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furnish

[fur-nish] /ˈfɜr nɪʃ/
verb (used with object)
1.
to supply (a house, room, etc.) with necessary furniture, carpets, appliances, etc.
2.
to provide or supply (often followed by with):
The delay furnished me with the time I needed.
noun
3.
paper pulp and any ingredients added to it prior to its introduction into a papermaking machine.
Origin
late Middle English
1400-1450
1400-50; late Middle English furnisshen < Old French furniss-, long stem of furnir to accomplish, furnish < Germanic; compare Old High German frumjan to provide
Related forms
furnisher, noun
half-furnished, adjective
overfurnish, verb (used with object)
prefurnish, verb (used with object)
refurnish, verb (used with object)
self-furnished, adjective
semifurnished, adjective
underfurnish, verb (used with object)
unfurnished, adjective
well-furnished, adjective
Can be confused
refinish, refurbish, refurnish.
Synonyms
1, 2. rig, outfit, deck out. Furnish, appoint, equip all refer to providing something necessary. Furnish emphasizes the idea of providing necessary or customary services or appliances in living quarters: to furnish board; a room meagerly furnished with a bed, desk, and a wooden chair. Appoint (now found only in well-appointed ) means to furnish completely with all requisites or accessories or in an elegant style: a well-appointed house. Equip means to supply with necessary materials or apparatus for some service, action, or undertaking; it emphasizes preparation: to equip a vessel, a soldier.
Dictionary.com Unabridged
Based on the Random House Dictionary, © Random House, Inc. 2014.
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Examples from the web for furnish
  • And satellites furnish information and communications to soldier and civilian alike.
  • By arming the rebels, we'd furnish the supply side of the equation.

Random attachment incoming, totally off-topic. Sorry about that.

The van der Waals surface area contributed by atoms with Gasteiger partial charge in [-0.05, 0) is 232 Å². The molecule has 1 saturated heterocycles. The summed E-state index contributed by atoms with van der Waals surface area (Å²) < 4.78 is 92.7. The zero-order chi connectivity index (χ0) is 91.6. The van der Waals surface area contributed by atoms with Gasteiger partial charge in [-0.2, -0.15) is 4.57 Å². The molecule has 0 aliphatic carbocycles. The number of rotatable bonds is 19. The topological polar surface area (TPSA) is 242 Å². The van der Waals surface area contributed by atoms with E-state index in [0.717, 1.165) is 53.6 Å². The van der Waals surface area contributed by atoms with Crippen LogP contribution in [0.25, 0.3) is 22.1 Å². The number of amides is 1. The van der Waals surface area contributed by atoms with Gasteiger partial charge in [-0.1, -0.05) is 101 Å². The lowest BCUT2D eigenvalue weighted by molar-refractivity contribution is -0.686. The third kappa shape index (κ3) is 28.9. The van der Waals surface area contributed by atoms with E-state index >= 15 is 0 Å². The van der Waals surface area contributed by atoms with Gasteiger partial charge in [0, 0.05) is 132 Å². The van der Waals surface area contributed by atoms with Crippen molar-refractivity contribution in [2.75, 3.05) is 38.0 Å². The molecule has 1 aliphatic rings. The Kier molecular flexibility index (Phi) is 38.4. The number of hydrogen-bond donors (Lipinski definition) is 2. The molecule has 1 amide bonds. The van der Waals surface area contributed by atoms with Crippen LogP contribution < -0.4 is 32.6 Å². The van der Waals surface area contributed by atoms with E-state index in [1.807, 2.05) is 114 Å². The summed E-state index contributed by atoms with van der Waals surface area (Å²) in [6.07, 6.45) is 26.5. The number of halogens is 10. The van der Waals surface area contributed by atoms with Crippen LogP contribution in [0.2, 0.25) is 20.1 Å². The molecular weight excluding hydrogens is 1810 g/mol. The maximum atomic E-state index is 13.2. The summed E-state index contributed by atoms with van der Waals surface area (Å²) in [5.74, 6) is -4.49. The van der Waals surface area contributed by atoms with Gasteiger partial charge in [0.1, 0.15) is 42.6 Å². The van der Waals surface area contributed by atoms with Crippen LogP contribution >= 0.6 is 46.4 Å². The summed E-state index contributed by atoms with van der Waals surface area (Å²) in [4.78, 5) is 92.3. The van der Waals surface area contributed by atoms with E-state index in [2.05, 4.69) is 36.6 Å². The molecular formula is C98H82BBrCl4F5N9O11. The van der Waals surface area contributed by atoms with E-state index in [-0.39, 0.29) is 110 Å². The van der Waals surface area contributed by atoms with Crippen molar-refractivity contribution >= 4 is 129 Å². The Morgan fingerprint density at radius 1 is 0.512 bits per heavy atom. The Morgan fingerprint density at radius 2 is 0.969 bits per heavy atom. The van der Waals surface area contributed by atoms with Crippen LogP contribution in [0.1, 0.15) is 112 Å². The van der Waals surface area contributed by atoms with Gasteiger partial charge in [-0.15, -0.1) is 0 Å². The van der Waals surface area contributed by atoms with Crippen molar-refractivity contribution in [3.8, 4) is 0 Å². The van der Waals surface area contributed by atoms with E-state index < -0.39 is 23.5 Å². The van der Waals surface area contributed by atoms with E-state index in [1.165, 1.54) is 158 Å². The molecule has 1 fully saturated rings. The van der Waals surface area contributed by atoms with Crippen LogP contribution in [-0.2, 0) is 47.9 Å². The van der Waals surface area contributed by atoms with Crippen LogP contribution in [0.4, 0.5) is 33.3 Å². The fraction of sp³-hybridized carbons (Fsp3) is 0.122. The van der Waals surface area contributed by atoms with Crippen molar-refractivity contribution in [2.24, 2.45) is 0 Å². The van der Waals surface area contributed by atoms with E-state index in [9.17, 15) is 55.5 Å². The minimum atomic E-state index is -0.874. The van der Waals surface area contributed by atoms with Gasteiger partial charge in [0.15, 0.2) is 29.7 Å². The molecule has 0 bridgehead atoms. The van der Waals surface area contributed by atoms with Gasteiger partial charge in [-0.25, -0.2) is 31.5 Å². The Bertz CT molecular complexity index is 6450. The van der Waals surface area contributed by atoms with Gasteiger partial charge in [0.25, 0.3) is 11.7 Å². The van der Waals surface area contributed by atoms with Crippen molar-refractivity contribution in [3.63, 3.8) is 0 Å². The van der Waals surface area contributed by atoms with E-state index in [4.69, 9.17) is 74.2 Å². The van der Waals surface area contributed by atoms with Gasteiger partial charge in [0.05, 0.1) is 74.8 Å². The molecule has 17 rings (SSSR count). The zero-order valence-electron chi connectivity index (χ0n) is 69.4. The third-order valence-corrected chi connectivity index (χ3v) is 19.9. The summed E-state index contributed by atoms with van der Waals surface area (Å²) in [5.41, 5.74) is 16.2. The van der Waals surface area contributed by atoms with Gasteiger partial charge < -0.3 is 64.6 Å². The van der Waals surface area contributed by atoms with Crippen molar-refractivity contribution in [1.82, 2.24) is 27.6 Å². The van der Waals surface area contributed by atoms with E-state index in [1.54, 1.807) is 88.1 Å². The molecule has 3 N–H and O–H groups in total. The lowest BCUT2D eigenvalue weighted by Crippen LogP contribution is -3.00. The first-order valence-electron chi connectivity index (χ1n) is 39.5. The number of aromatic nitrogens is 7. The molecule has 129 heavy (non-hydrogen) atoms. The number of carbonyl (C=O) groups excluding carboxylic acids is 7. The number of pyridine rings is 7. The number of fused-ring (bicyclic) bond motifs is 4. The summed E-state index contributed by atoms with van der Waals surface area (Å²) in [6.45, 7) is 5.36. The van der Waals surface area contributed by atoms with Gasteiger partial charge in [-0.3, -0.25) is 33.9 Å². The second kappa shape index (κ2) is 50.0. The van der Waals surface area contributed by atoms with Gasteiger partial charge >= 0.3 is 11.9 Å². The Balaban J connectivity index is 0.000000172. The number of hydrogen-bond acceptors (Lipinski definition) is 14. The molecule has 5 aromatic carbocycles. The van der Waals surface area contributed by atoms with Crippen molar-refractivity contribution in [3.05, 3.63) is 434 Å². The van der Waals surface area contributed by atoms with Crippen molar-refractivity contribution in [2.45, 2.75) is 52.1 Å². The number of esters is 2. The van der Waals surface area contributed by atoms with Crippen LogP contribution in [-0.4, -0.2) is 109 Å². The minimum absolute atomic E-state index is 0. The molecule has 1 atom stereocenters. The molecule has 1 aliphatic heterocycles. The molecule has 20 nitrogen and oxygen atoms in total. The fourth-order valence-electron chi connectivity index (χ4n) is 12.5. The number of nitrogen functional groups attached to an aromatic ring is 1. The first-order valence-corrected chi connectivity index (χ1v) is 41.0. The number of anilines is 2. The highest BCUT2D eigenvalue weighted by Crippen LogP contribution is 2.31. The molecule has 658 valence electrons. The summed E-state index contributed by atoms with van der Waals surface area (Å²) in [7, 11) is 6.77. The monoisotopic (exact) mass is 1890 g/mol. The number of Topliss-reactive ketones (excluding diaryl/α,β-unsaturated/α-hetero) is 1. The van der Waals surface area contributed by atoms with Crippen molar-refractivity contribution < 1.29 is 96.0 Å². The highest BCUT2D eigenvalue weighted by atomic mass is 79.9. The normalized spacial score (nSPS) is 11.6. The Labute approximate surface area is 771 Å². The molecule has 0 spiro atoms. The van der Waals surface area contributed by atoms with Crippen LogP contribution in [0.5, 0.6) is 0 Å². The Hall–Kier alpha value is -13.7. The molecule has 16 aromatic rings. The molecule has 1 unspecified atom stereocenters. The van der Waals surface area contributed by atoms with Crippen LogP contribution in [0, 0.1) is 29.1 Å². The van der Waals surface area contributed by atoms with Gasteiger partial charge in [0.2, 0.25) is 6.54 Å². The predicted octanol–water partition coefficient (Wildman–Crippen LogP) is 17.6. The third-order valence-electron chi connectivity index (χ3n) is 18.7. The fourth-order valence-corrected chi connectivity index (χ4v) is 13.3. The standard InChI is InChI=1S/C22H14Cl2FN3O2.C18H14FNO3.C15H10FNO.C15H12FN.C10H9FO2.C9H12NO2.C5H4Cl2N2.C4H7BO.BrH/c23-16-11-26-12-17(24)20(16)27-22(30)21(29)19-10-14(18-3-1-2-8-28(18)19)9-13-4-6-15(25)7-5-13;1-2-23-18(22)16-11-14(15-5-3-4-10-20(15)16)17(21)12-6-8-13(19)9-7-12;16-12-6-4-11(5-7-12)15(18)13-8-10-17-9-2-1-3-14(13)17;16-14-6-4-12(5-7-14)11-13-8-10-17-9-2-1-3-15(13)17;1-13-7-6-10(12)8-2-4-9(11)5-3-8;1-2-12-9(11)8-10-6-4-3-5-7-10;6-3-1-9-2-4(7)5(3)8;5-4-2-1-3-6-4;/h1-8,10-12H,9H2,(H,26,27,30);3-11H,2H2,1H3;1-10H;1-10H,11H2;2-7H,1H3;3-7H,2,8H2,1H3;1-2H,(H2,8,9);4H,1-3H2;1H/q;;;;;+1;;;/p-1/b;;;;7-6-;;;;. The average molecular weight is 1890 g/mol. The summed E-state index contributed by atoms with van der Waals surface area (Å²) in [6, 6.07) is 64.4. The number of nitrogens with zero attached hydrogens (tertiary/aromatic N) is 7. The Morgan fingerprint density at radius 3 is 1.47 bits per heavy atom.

• If there were not enough criminals to furnish victims, captives taken in war were immolated to supply the deficiency.
  • It is deplorable that the dormitories of modern universities may not furnish such sanctuary.
  • All children's electronic postcards request that users furnish e-mail addresses.
  • When completed, the constellation of modernized orbiters will furnish civilian users with three new positioning signals.
  • From still further up the river, the traders may furnish a conveyance for letters.
  • furnish your garden simply and it will always look right, which makes outdoor parties a breeze.
  • In a rising market, houses turn over more often, which boosts high-street sales as buyers equip and furnish their homes.
  • It's strong and well thought out design would furnish a valuable shelter for the adventurous tripper.
British Dictionary definitions for furnish

furnish

/ˈfɜːnɪʃ/
verb (transitive)
1.
to provide (a house, room, etc) with furniture, carpets, etc
2.
to equip with what is necessary; fit out
3.
to give; supply: the records furnished the information required
Derived Forms
furnisher, noun
Word Origin
C15: from Old French fournir, of Germanic origin; related to Old High German frummen to carry out
Collins English Dictionary - Complete & Unabridged 2012 Digital Edition
© William Collins Sons & Co. Ltd. 1979, 1986 © HarperCollins
Publishers 1998, 2000, 2003, 2005, 2006, 2007, 2009, 2012
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Word Origin and History for furnish
v.

mid-15c., from Middle French furniss-, present participle stem of furnir "furnish, accomplish," from Old French fornir (12c.), from Vulgar Latin *fornire, alteration of *fromire, from West Germanic *frumjan "forward movement, advancement" (cf. Old High German frumjan "to do, execute, provide"), from Proto-Germanic *fram- "forwards" (see from). Meaning "to provide" (something) is from 1520s. Related: Furnished; furnishing.

Online Etymology Dictionary, © 2010 Douglas Harper
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